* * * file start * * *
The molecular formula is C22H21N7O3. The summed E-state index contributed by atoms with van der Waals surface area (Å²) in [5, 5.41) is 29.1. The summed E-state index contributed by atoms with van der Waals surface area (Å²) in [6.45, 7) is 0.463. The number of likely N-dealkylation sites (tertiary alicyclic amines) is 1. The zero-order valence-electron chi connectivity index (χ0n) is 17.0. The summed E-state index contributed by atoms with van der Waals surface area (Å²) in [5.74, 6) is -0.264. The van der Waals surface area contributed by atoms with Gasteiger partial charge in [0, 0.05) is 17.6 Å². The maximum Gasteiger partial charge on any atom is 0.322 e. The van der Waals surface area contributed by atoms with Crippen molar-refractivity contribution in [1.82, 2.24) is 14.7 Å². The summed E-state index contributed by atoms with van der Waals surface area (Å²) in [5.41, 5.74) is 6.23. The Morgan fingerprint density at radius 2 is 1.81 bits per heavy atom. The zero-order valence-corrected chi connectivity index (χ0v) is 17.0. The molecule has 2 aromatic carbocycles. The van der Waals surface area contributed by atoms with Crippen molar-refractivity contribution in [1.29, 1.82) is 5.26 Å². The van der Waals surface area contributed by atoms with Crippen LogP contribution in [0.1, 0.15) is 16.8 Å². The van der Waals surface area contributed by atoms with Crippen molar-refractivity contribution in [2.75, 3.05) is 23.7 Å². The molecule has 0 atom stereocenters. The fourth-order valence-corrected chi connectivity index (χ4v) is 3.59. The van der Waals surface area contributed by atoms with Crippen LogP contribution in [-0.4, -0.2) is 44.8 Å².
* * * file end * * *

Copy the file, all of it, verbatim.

The molecular formula is C22H21N7O3. The summed E-state index contributed by atoms with van der Waals surface area (Å²) in [5, 5.41) is 29.1. The summed E-state index contributed by atoms with van der Waals surface area (Å²) in [6.45, 7) is 0.463. The number of likely N-dealkylation sites (tertiary alicyclic amines) is 1. The zero-order valence-electron chi connectivity index (χ0n) is 17.0. The summed E-state index contributed by atoms with van der Waals surface area (Å²) in [5.74, 6) is -0.264. The van der Waals surface area contributed by atoms with Gasteiger partial charge in [0, 0.05) is 17.6 Å². The maximum Gasteiger partial charge on any atom is 0.322 e. The van der Waals surface area contributed by atoms with Crippen molar-refractivity contribution in [1.82, 2.24) is 14.7 Å². The summed E-state index contributed by atoms with van der Waals surface area (Å²) in [5.41, 5.74) is 6.23. The Morgan fingerprint density at radius 2 is 1.81 bits per heavy atom. The zero-order valence-corrected chi connectivity index (χ0v) is 17.0. The molecule has 2 aromatic carbocycles. The van der Waals surface area contributed by atoms with Crippen molar-refractivity contribution in [1.29, 1.82) is 5.26 Å². The van der Waals surface area contributed by atoms with Crippen LogP contribution in [0.1, 0.15) is 16.8 Å². The van der Waals surface area contributed by atoms with Crippen molar-refractivity contribution in [2.75, 3.05) is 23.7 Å². The molecule has 0 atom stereocenters. The fourth-order valence-corrected chi connectivity index (χ4v) is 3.59. The van der Waals surface area contributed by atoms with Crippen LogP contribution in [-0.4, -0.2) is 44.8 Å².